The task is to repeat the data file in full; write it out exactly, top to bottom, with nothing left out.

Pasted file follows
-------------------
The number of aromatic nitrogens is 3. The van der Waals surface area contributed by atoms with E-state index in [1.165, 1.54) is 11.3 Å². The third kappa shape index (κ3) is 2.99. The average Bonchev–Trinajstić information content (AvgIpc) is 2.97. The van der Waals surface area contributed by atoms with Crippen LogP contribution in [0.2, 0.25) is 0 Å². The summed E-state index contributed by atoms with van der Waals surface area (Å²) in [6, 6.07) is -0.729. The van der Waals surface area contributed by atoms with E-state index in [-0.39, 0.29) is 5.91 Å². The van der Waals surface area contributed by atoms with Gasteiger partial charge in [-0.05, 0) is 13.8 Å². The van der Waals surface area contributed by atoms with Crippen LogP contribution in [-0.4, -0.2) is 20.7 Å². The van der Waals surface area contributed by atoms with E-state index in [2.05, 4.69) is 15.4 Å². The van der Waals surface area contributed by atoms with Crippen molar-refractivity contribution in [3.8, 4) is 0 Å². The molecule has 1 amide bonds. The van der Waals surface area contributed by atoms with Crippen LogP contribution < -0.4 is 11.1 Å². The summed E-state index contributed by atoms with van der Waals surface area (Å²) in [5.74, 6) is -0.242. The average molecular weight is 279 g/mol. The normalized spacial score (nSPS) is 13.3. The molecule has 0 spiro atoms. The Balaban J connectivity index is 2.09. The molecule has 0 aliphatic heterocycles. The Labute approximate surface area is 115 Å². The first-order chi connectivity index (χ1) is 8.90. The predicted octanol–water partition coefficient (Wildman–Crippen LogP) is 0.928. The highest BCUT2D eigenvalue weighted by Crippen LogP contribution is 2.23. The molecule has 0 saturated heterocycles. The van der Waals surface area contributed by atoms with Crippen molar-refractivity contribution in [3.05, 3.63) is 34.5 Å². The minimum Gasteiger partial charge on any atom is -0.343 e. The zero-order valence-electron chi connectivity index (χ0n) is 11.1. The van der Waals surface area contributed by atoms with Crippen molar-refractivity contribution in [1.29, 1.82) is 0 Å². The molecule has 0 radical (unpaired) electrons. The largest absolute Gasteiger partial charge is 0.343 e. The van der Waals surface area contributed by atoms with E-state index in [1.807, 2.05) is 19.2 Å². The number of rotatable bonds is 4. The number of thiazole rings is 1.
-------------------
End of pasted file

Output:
The number of aromatic nitrogens is 3. The van der Waals surface area contributed by atoms with E-state index in [1.165, 1.54) is 11.3 Å². The third kappa shape index (κ3) is 2.99. The average Bonchev–Trinajstić information content (AvgIpc) is 2.97. The van der Waals surface area contributed by atoms with Crippen LogP contribution in [0.2, 0.25) is 0 Å². The summed E-state index contributed by atoms with van der Waals surface area (Å²) in [6, 6.07) is -0.729. The van der Waals surface area contributed by atoms with E-state index in [-0.39, 0.29) is 5.91 Å². The van der Waals surface area contributed by atoms with Gasteiger partial charge in [-0.05, 0) is 13.8 Å². The van der Waals surface area contributed by atoms with Crippen LogP contribution in [-0.4, -0.2) is 20.7 Å². The van der Waals surface area contributed by atoms with E-state index in [2.05, 4.69) is 15.4 Å². The van der Waals surface area contributed by atoms with Crippen molar-refractivity contribution in [3.8, 4) is 0 Å². The molecule has 1 amide bonds. The van der Waals surface area contributed by atoms with Crippen LogP contribution < -0.4 is 11.1 Å². The summed E-state index contributed by atoms with van der Waals surface area (Å²) in [5.74, 6) is -0.242. The average molecular weight is 279 g/mol. The normalized spacial score (nSPS) is 13.3. The molecule has 0 spiro atoms. The Balaban J connectivity index is 2.09. The molecule has 0 aliphatic heterocycles. The Labute approximate surface area is 115 Å². The first-order chi connectivity index (χ1) is 8.90. The predicted octanol–water partition coefficient (Wildman–Crippen LogP) is 0.928. The highest BCUT2D eigenvalue weighted by Crippen LogP contribution is 2.23. The molecule has 0 saturated heterocycles. The van der Waals surface area contributed by atoms with Crippen molar-refractivity contribution in [3.05, 3.63) is 34.5 Å². The minimum Gasteiger partial charge on any atom is -0.343 e. The zero-order valence-electron chi connectivity index (χ0n) is 11.1. The van der Waals surface area contributed by atoms with Crippen molar-refractivity contribution in [1.29, 1.82) is 0 Å². The molecule has 0 radical (unpaired) electrons. The largest absolute Gasteiger partial charge is 0.343 e. The van der Waals surface area contributed by atoms with E-state index in [1.807, 2.05) is 19.2 Å². The number of rotatable bonds is 4. The number of thiazole rings is 1.